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Planning for conservatories?

(7 Posts)
Judgementalbadgerface Tue 05-Jul-16 17:43:46

Hi all, I'm looking for some advice on conservatories. We had hoped to extend but neighbours have said they will take every opportunity to challenge and prevent. Even if we stay within 3m we would still need a party wall agreement which they would make very difficult. So now I'm looking at conservatories. If we are not doing work to foundations and going for a base straight onto our concrete yard would that mean we could take it up to near the boundary? Also are they only usable year round with a solid roof or would underfloor heating and a radiator make it warm enough for winter use?

UsedToBeAPaxmanFan Wed 06-Jul-16 03:09:34

We bought a hpuse wit a conservstory hoping to use it all year round and it was a nightmare. It was south facing which meant it did warm up quickly in winter if the sun was out. However, it was freezing in the evenings. We had two radiators but no under floor heating. It was pretty much unusable betwen November and March in the evenings.

In the summer the temperature was so hot that you couldn't use it untl about 9pm. We had very exensive roof blinds fitted, but it didn't make much difference.

After a few years we remortgaged, had the consrvstory torn down and built an extension. Best decision we ever made. I would definitely try to overcome the neighbours objections and go for an extension if possible. If not, and you go for a conservatory, put in really good insulation and under floor heating. A solid roof might mitigate the sort of problems we had with ours.

Good luck.

evrybuddy Wed 06-Jul-16 15:36:22

We're in the south east with a conservatory with a polycarb roof and one very, very big double radiator and it is usable all year round - pretty much the same temperature as the rest of the house.

You will probably need new footings for a conservatory built properly, but they would be unlikely to go below the depth of your neighbour's foundations - this is the key point for Part Wall notice.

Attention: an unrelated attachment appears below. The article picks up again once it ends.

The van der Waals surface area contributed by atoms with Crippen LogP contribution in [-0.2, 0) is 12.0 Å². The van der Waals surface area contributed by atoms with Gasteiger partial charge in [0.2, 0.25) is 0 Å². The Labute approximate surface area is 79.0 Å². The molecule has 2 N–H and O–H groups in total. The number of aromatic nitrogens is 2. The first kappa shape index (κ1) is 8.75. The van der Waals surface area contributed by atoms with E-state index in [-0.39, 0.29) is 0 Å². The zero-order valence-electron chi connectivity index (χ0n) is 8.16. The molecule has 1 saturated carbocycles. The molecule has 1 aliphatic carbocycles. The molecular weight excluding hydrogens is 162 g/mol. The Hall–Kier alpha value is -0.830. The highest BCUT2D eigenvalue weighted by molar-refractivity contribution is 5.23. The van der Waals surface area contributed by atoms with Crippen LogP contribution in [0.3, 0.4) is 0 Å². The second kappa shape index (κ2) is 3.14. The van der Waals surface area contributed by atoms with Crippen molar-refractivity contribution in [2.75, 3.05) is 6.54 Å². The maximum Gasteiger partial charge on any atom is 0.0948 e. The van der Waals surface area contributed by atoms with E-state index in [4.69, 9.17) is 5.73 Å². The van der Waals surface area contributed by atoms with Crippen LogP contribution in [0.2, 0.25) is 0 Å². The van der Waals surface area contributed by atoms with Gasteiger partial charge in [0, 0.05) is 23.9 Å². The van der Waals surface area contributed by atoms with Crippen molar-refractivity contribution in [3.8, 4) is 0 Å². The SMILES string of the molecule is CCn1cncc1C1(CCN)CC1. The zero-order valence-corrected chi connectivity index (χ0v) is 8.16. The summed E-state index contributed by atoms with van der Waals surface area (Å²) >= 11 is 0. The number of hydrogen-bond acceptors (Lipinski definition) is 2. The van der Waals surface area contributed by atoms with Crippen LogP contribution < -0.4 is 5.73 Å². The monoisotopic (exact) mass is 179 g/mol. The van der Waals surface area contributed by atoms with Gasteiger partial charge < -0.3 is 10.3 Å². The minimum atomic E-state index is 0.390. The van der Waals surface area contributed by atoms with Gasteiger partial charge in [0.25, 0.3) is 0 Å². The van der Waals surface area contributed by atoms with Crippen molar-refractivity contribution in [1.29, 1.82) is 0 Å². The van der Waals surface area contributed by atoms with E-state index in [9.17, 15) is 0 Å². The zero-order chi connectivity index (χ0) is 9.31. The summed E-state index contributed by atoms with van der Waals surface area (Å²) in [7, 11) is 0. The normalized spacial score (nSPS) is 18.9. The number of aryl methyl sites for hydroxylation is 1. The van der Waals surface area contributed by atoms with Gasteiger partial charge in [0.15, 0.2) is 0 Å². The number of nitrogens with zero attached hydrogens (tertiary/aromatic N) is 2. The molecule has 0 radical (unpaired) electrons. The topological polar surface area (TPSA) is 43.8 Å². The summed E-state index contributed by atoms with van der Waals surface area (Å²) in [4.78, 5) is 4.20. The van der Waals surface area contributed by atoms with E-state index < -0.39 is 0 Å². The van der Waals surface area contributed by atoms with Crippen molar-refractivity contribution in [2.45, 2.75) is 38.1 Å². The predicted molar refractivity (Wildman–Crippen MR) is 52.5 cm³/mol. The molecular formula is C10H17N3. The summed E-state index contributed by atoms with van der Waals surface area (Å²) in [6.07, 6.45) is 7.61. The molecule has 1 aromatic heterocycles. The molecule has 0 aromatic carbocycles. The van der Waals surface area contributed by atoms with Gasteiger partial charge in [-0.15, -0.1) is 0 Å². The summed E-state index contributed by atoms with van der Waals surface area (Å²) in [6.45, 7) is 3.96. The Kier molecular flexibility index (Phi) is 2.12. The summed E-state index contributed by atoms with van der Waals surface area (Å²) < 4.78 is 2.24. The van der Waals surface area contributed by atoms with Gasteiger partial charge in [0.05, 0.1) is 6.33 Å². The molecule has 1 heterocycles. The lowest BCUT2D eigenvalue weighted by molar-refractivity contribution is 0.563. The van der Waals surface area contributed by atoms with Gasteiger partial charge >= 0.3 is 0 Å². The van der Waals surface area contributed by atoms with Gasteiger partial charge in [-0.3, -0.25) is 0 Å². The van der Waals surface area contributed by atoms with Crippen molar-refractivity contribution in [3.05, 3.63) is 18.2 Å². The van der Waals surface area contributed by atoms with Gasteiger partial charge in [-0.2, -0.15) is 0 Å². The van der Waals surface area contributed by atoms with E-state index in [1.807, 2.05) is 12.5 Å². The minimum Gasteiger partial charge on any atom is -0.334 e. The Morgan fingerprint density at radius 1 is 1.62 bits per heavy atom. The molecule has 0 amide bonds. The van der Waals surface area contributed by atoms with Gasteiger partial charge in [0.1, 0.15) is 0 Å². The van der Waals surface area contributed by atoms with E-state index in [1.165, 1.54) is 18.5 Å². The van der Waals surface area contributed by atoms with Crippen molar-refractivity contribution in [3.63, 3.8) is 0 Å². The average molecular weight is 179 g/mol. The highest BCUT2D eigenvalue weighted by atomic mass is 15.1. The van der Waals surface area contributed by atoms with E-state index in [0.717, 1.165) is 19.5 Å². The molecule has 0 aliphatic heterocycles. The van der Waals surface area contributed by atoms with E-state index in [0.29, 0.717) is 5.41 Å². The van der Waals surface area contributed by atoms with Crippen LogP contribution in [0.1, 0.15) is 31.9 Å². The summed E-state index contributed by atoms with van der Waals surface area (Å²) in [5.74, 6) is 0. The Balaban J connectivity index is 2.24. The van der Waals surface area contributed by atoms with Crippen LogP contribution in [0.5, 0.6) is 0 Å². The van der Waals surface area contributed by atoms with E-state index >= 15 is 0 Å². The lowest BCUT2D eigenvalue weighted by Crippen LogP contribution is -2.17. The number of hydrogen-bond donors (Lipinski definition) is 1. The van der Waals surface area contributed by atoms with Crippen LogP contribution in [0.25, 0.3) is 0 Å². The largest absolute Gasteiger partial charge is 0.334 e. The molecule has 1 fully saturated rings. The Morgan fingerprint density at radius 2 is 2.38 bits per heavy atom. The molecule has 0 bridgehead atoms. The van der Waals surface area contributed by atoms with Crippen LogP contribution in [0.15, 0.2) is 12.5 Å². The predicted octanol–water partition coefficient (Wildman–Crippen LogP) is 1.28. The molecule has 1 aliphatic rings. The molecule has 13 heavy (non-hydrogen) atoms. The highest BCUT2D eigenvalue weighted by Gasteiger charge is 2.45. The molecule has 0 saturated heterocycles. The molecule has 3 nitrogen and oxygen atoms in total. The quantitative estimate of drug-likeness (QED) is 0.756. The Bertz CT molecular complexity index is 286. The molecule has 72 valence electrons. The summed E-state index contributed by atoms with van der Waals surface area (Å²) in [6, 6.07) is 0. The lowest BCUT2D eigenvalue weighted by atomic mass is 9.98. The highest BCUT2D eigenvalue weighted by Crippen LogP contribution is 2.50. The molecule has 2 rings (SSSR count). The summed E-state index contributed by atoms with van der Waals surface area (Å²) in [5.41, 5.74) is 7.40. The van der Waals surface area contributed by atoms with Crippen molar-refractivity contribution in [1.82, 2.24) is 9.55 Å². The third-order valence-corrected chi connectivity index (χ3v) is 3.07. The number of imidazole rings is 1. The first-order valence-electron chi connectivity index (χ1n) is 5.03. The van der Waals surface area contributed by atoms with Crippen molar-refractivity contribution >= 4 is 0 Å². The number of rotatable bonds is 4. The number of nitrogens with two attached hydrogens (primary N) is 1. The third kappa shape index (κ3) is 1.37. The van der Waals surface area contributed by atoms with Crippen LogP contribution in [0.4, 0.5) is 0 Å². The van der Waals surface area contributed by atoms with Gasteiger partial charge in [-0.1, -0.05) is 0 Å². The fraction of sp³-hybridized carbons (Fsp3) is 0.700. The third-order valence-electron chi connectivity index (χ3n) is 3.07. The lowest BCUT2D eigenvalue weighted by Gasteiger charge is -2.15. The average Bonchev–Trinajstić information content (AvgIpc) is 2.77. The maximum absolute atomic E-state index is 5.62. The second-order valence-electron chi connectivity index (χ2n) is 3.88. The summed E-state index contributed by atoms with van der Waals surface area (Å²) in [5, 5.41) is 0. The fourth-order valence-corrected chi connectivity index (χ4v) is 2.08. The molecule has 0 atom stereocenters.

Building within 3 metres doesn't make a Party Wall Notice compulsory.

I am not a lawyer but my understanding is that you would ALSO need to be digging below the depth of the neighbour's foundations - how likely are you to do this?

Not likely for a conservatory.

If your houses are modern, it's unlikely you would dig below their foundation depths anyway for any structure.

If in doubt seek legal advice.

MiaowTheCat Wed 06-Jul-16 19:01:23

I've sat in ours in the middle of winter with snow on the ground watching telly quite happily. Likewise in the summer - with the doors open.

It's a very new one though (we've had it just under a year), polycarb roof and it's got a radiator in it - but we keep the doors from it through to the main house open so the temperature doesn't hit extremes in there.

I bloody love it (it's my woman-cave to hide in, craft and watch netflix instead of cbeebies or sport).

The only time it's less useable to be honest is when it's raining because of the noise it makes on the roof.

Judgementalbadgerface Fri 08-Jul-16 09:33:01

Thanks everyone, that's useful. Miaow that sounds perfect! I don't think we would go beneath foundations but there's a possibility of drain works I suppose not sure what impact that would have.

perfecteyebrow Fri 08-Jul-16 09:47:58

I do a lot of buying and renovating , I usually use a planning consultant who has great ideas and a through up to date working knowledge of planning law , I usually have many ideas of my own but it's always good to get input from a professional . He will also help you with the applications and know if it can be done under permitted development or need planning permission (believe me it can vary depending on property ) and the better route to follow

Be careful about big falling outs with neighbours if you are selling in the future as its a requirement of selling to list disputes

evrybuddy Fri 08-Jul-16 11:33:15

Unless the existing house has very shallow foundations - is it very, very old? - then it would be highly unlikely they would ever dig footings (trench they fill with concrete and build wall on) below the depth of the existing foundations.

Drainage issues are not related to party wall stuff - a lot depends on where you are on the drain flow - are you end of drain or middle? etc etc - just don't break or block anything and you should be fine.

If you are having a conservatory company do the work - they will have down it a thousand times and should be able to advise you on likely issues/problems.

Ours were very good and involved building close to neighbour and over a drain.

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